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The following activities target single or unaccom panied Sailors. For more information, call 2707788/89 or stop by the Mayport Liberty Center and pick up the month ly activity calendar with a complete listing of all upcoming Liberty events. July 19: Art Walk Downtown. Van departs 6 p.m. Transportation only. FREE July 20: Classic Car Show & Dinner. Van departs 5 p.m. Transportation Only. July 20: American Heroes Party. 9 p.m. at Castaways Lounge. Featuring Ron Perry Experience. Costume contest for the best Historical Hero, Superhero, and couple. Food, giveaways, prizes and beverage specials will be provided.270-7205 July 20: Outdoor MoviesThe Hunger Games (PG-13) Film begins at Sunset behind Beachside Community Center. FREE. Please note that this film may not be appropriate for small chil dren. 270-7205 July 21: Kingfish Tournament. Food, Music & More. Van departs 10 a.m. FREE July 22: St. Augustine Day Trip. Van departs 9 a.m. Transportation Only. FREE July 23: Mens Tennis Begins. Season ends Sept. 21. 270-5451. July 23-26: PreSeason Flag Football Tournament. Sign up by July 18. 270-5451 July 24: Chess Tournament. 6 p.m. at Liberty Center. July 25: Blackjack Tournament. 6 p.m. at Liberty Center. July 25: All-Hands Steak Night. 4-7 p.m. at Focsle CPO Club. Cost is $10 per person. Purchase tickets in advance; lim ited tickets available at the door. For tickets, (904) 270-5431 July 26: Bar Olympics. 9 p.m. at Castaways Lounge. Patrons can go for the gold in our Karaoke Competition, Wing Eating Contest, Jenga Tournament and more! There will be free food, giveaways, prizes and beverage specials. 270-7205 July 26: Jacksonville Suns Baseball. Van departs Liberty Center at 5:30 p.m. Gator Country Night! FREE. June 27: Outdoor MoviesMirror Mirror (PG). Film begins at Sunset behind Beachside Community Center. FREE. 270-7205 July 28: Riverside Arts Market. Food, music & more. Van departs 9 a.m. Transportation Only. July 29: Ice Skating. Van departs 1 p.m. Cost $5 July 30: Captains Cup Intramural Flag Football Begins Season ends Oct. 4. 270-5451. July 31: Ping-Pong Tournament. 6 p.m. at Liberty Center. Aug. 1: Chicken Wednesdays. Every Wednesday, 11 a.m.-2 p.m., at Focsle Lounge. Enjoy a two-piece fried chicken plate with two sides for only $7.00. 2705431 Aug. 1: Command Break-In. Look for us at the Galley for Lunch. Aug. 2: Adventure Landing. Van departs Liberty Center at 5 p.m. Transportation Only. Aug. 3: WWE Raw World Tour Van Departs Liberty Center 5 p.m. Aug. 3: TGIF Extreme Bowling Party. Every Friday from 4-6 p.m. at Mayport Bowling Center. Free for Active Duty; guests $5. Beer & drink specials, half-price wings, awesome music videos and light show! 270-5377 Aug. 3: Outdoor MoviesThe Adventures of Tin Tin (PG) Film begins at Sunset behind Beachside Community Center. FREE. 270-7205 Aug. 3: Caribbean Nights Party. 9 p.m. at Castaways lounge. Featuring Reggae Band Sugar Bear. Food, giveaways, beverage specials and more. FREE. 270-7205 Aug. 4: Xtreme Bowling. 8-11 p.m. every Saturday at Mayport Bowling Center. $10 include 2 hours of black light bowling, shoe rental, prizes and dazzling laser light show. 270-5377 Aug. 4: Riverside Arts Market. Food, music & more. Van departs 10 a.m. Transportation Only. Aug. 5: Buffalo Wild Wings Trip. Van departs 5 p.m. Transportation Only. Aug 6: Pool Tournament. 6 p.m. at Liberty Center. Aug. 7: Mens Summer Basketball Organizational Meeting 11 a.m. at the Gym. 2705451. Aug. 8: All-Hands Steak Night. 4-7 p.m. at Focsle CPO Club. Cost is $10 per person. Purchase tickets in advance; lim ited tickets available at the door. For tickets, (904) 270-5431 Aug. 8: Military Appreciation Day every Wednesday at Windy Harbor Golf Club.18 Holes and a Cart Only $15. Offer open to DOD, active duty, retired, and military dependents (Must provide proper ID) Aug. 9: Jacksonville Suns Baseball. Van departs Liberty Center at 5 p.m. Sign-up deadline Aug. 8. FREE Aug. 10: Jacksonville Jaguars vs. New York Giants Football. Van departs 5:30 p.m. Cost $8. Aug. 10: Outdoor MoviesHugo (PG). Film begins at Sunset behind Beachside Community Center. FREE. 270-7205 Aug. 10: Xtreme Bowling. 8 p.m. to Midnight every Friday at Mayport Bowling Center. $10 include 2 hours of black light bowling, shoe rental, prizes and dazzling laser light show. 270-5377 Aug. 11: UFC 150: Henderson vs. Edgar. 9 p.m. at Castaways Lounge. 270-7205 Aug. 12: Ichnetucknee Tubing Trip. Van departs 7 a.m. Cost $10. Aug. 13: Pinewood Derby Registration. All Day at the Liberty Center. Come and pick up your derby car & register for the big race. Aug. 14: Go the Distance 10K Run/ 5K Walk. 8:10 a.m. in front of the gym. LIBERTY THE MIRROR NS MAYPORT, Thursday, July 19, 2012 11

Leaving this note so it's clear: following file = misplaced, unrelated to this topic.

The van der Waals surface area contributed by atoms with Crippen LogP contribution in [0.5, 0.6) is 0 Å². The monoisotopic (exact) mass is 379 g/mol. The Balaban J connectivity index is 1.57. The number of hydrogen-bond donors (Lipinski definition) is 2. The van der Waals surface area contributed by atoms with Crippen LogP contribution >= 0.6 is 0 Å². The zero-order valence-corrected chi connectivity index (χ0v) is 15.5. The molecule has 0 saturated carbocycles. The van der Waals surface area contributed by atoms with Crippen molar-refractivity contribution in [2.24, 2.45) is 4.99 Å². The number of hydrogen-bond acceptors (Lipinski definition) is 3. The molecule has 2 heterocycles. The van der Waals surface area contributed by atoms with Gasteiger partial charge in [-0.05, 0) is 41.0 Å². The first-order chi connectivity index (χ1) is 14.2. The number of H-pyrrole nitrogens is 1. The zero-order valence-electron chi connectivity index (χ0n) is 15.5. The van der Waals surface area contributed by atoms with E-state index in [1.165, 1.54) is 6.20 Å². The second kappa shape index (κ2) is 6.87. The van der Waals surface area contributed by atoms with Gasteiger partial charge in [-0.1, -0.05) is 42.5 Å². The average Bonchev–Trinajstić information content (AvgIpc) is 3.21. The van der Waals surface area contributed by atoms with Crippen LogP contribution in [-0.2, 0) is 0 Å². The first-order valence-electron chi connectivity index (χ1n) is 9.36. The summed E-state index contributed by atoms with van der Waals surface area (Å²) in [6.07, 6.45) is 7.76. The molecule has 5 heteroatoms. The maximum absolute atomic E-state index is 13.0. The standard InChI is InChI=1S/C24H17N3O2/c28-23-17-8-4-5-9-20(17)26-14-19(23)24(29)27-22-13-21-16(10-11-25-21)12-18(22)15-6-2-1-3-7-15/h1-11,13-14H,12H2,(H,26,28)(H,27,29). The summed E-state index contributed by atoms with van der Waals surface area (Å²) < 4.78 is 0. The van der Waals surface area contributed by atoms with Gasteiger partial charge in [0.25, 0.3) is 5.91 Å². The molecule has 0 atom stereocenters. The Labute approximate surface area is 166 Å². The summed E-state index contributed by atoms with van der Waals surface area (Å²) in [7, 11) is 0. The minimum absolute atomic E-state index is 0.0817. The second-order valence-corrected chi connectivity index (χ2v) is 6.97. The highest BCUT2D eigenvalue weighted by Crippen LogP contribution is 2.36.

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FFSC Workshops Support Sailors, FamiliesFrom FFSCThe following class es and activities are offered by the Fleet and Family Support Center (FFSC) and are free of charge. Pre-registration is required and childcare is not available. For more information about the classes or to register call 270-6600, ext. 1701. FFSC is located in Building One on Massey. July 19, 8 am.-noon, FAP Key Personnel Training Building 1, Room 1124 July 19, 1:30-3 p.m., Conflict Resolution For Women, FFSC Room 702 July 19, 9 a.m.-noon, Tottle Tyme Playgroup USO USO Parents and chil dren together meet to share parenting concerns, ideas, and fun! The group invites professionals to address specific areas of concern such as nutrition, toilet training, etc. We even take field trips sev eral times a year to local parks, museums and play grounds. This group is designed for moms new to the area or moms who want their child to inter act with other children their childs age. All chil dren age four and below are invited to attend. July 23-26, 8 a.m.-4 p.m., TAP Separatee Workshop Building 1 Room 1616 July 24, 9-11 a.m., Active Parenting FFSC Room 702 July 25, 11 a.m.-12:30 p.m., Home Buying Seminar, FFSC Room 702 July 25, 3-4:30 p.m., Managing Anger Group FFSC Room 702 July 26, 1:30-3 p.m., Conflict Resolution For Women, FFSC Room 702 July 26, 9 a.m.-noon, Tottle Tyme Playgroup USO USO Parents and chil dren together meet to share parenting concerns, ideas, and fun! The group invites professionals to address specific areas of concern such as nutrition, toilet training, etc. We even take field trips sev eral times a year to local parks, museums and play grounds. This group is designed for moms new to the area or moms who want their child to inter act with other children their childs age. All chil dren age four and below are invited to attend. July 30, 1-4 p.m., Relationship Communication FFSC Room 702 Whether youve been dating for 6 months or married for 20 years, effective communica tion is critical to keeping your relationship happy, healthy and strong. Come learn new techniques which will help you build on the strengths of your relationship and learn to identify barriers to effec tive communication. July 31, 6-8 p.m., Ombudsman Assembly Building 1 Room 104 July 31, 9-11 a.m., Active Parenting FFSC Room 702 Friday, July 20 Join us for Kids Movie Night at 6 p.m. at Ft. Caroline United Methodist Church, 8510 Ft. Caroline Rd. For $5 receive a hot dog, drink, and popcorn while view ing a kid-friendly movie. Bring a lawn chair or blanket to add to your viewing enjoyment. As a special bonus, anyone attending our VBS from July 16-19 will get in free. Call 904-744-1311 for more information. Operation: Military Kids will host a Jewelry Making Day Camp from 8 a.m.-6 p.m. at Hilton Garden Inn, 145 Park Ave, Orange Park. The event is open to children, 8-17 years old, of members of Active, Guard, Reserve, and Retirees of all branch es. Every camper will be able to make a stranded necklace, a springwire bracelet, a pair of dangle and a pair of hoop ear rings, and a beadwoven bookmark. All supplies, tools and beads will be provided for each camper and they will be able to take their creations home. Cost is $10.50 per child, lunch, drinks, a snack and all supplies are included. Adults and youth are wel come to volunteer. For more information and to register online, go to http://omkjewelrymak ing.eventbrite.com/ Sunday, July 22 The Fleet Reserve Association Branch 290 located at 390 Mayport Road will host a car and motorcycle wash to raise money for the USO of Mayport. The event begins at 10 a.m. and will feature music, food and drink specials. For more information about the Fleet Reserve Association Branch 290 and its events, stop by the local branch or visit their Facebook page at www.facebook. com/FRABranch290. Saturday, July 28 Join all kinds of water craft for the Aquapalooza on-the-water event and concert at Fort George Island on from 10 a.m.3 p.m. Aquapalooza is about boating, great music, fun and togeth erness with family and friends. The event is for all who love life on the water. Aquapalooza is a free event but boaters are encouraged to register at www.aquapalooza.com or http://www.marinemax. com and go to the events page for some free give aways. Out in Town EOQ Lunch July 24From StaffNaval Station Civilian Employee presentation / luncheon will be held on Tuesday, July 24 at 11:30 a.m., at Ocean Breeze Conference Center. All are welcome to attend and support the nominees. Lunch $8. Pay at the door. RSVP to sandra.bar rett1@navy.mil by 3 p.m. on Friday, July 20. Nominees for Employee of the Quarter (2nd Quarter) William Strickland, Fire/Emergency Services Thomas Wheeler, Air Ops/Ground Electronics Patricia Hoffman, MWR Patricia Livingstone, PWD Mark Anderson, IT Dept Susan Rucker, FFSC Percy Williams, Security *VSDP requests for Sailors who have com pleted less than 24 months on their current shore tour will be consid ered on a case-by-case basis based on orders requested and current command manning. *Sailors serving over seas, or in a DoD-area tour, can request to extend their current sea tour, curtail their current shore tour if they remain in the same geographi cal area, or request backto-back sea duty in any area of their choice with a valid billet. Consecutive Overseas Tour require ments may apply. Volunteers will not be required to accept a bil let they do not desire. Detailers will work with volunteers during two Career Management System/Interactive Detailing (CMS/ID) cycles to find desirable orders. If no match is found dur ing this time period their VSDP application will expire and Sailors still desiring VSDP must reap ply. This program does not change eligibility or benefits for the Sea Duty Incentive Pay, which pro vides eligible Sailors an additional $500 to $1,000 a month for extending their sea tour or returning to sea duty early. Sailors may take advantage of both programs concur rently. Requests will be accepted until Sep. 30. All 1306/7 requests should be forwarded to NPC via the chain of command. Sailors interested in applying for VSDP should read NAVDMINs 043/12 and 205/12 for complete details and talk with their chain of command. from natural disasters and man-made events by lowering consumption, inte grating renewable energy sources and increasing control of energy supply and distribution. Energy reliability, resiliency and redundancy are essential compo nents of the Navys Critical Infrastructure Protection program. Energy security is critical because warfighters need assured access to reli able supplies of energy to meet oper ational needs afloat or ashore, said Deputy Chief of Naval Operations for Fleet Readiness and Logistics, Vice Adm. Phil Cullom. This instruction is just one example of how we are driving a spartan energy ethos in our shore operations. We are committed to cost-effectively achiev ing our energy goals by pursuing energy efficiency, transforming our energy cul ture, and integrating renewable energy technologies, where viable. The revised instruction includes spe cific responsibilities and actions that commands and personnel ashore must take in implementing the Navy Shore Energy program. For example, each Navy installation will have a tailored energy consumption reduction goal based on its unique energy situation. By increas ing energy efficiency, Navy can reduce operating costs, multiply the impact of current and future alternative energy sources and achieve DoN renewable energy targets. Secretary of the Navy Ray Mabus laid out five aggressive energy goals in October 2009 to improve energy secu rity and efficiency afloat and ashore and increase our energy security. To review the instruction, visit http:// greenfleet.dodlive.mil/files/2012/07/ OPNAVINST-4100.5E.pdf. For more information about the Navys Energy Program, visit www.greenfleet.dodlive. mil or www.facebook.com/navalenergy. For more news from Chief of Naval Operations Energy and Environmental Readiness Division, visit www.navy.mil/ local/n45From Page 1EnergyFrom Page 1Sea Duty a CFC participant Provided as a public service marchforbabies.org 12 THE MIRROR NS MAYPORT, Thursday, July 19, 2012